Adam Hughes in June 2007
May 5, 1967 |
Riverside Township, New Jersey, U.S.
|Area(s)||Writer, Penciller, Inker|
|Wonder Woman, Catwoman|
I've always loved pinup art, and I've always enjoyed drawing women. I think it was a conscious decision that has resulted in me getting almost exclusive work on comics where the main character is female.
That's a comic cover's job: Attract someone's attention and persuade them to try the issue out.
I get less and less sketching done at shows, as more and more people want to come up and talk or get stuff signed. Most requested character? Probably Catwoman.
I think all children draw, as soon as they figure out the thumb and can grab crayons. The only difference with people like myself is that we never stopped drawing.
I'm still awaiting the idea of drawing comics for a living being a reality. I feel like I've been dodging work for 20 years, and at some point, I'll have to get a real job.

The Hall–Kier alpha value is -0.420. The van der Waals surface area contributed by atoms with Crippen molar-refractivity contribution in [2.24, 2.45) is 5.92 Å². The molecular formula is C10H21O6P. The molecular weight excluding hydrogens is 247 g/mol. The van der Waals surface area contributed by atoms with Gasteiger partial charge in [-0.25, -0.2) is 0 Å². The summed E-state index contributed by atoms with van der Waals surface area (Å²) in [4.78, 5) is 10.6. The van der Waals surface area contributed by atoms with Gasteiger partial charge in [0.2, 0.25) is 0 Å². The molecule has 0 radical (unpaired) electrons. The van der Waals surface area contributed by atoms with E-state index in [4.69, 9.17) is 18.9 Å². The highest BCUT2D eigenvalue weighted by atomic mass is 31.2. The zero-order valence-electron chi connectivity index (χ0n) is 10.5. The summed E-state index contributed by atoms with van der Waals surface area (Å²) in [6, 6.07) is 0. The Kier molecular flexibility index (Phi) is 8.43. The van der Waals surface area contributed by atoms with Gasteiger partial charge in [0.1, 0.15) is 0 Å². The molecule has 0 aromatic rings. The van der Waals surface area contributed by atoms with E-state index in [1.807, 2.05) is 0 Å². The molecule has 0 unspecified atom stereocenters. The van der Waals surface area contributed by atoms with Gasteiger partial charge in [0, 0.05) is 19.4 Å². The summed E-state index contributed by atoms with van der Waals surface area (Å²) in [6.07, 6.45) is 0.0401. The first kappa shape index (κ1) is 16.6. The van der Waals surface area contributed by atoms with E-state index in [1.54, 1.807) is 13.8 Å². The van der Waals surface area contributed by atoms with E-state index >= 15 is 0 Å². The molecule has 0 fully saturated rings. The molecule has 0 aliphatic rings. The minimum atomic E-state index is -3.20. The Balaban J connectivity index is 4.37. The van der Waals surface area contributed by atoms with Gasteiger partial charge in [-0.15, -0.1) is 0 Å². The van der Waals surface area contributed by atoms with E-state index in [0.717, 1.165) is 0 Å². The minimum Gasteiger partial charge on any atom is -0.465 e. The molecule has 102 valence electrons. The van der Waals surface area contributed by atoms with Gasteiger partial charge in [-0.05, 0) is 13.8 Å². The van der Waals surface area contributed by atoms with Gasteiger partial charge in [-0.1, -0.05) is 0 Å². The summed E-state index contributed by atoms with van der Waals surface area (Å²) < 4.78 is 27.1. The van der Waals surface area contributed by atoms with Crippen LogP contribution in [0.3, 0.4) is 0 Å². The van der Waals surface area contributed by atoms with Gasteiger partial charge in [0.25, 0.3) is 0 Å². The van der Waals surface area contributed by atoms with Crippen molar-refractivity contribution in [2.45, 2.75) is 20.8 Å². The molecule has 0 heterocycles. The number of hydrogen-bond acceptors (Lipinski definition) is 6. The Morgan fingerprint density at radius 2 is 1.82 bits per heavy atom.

I was born in Riverside and spent my whole growing-up years in Florence, a little township on the Delaware River. I tell people that I'm from the West Coast of New Jersey.
'All-Star Wonder Woman' would get worked on in what is laughably referred to as my 'spare time.' I just ended up with less and less time to devote to it. Eventually, we all realized that it was taking forever, so we just all agreed to hold off on it 'til the time was right to do it properly. Well, I still have a contract; DC never tore it up.
Color always vexed me because I would fight with the media I was using. I love coloring in Photoshop, and it's freed me to pursue ideas and techniques I wouldn't have otherwise attempted. Since I get to take an assignment from concept to final execution, I have more freedom in my idea-making processes.
I've been drawing as long as I can remember. I think all children draw as soon as they figure out the thumb and can grab crayons. The only difference with people like myself is that we never stopped drawing.
A great comic-book cover occurs when it gets a potential reader to pick the book up and start thumbing through it. That's a comic cover's job: Attract someone's attention, and persuade them to try the issue out.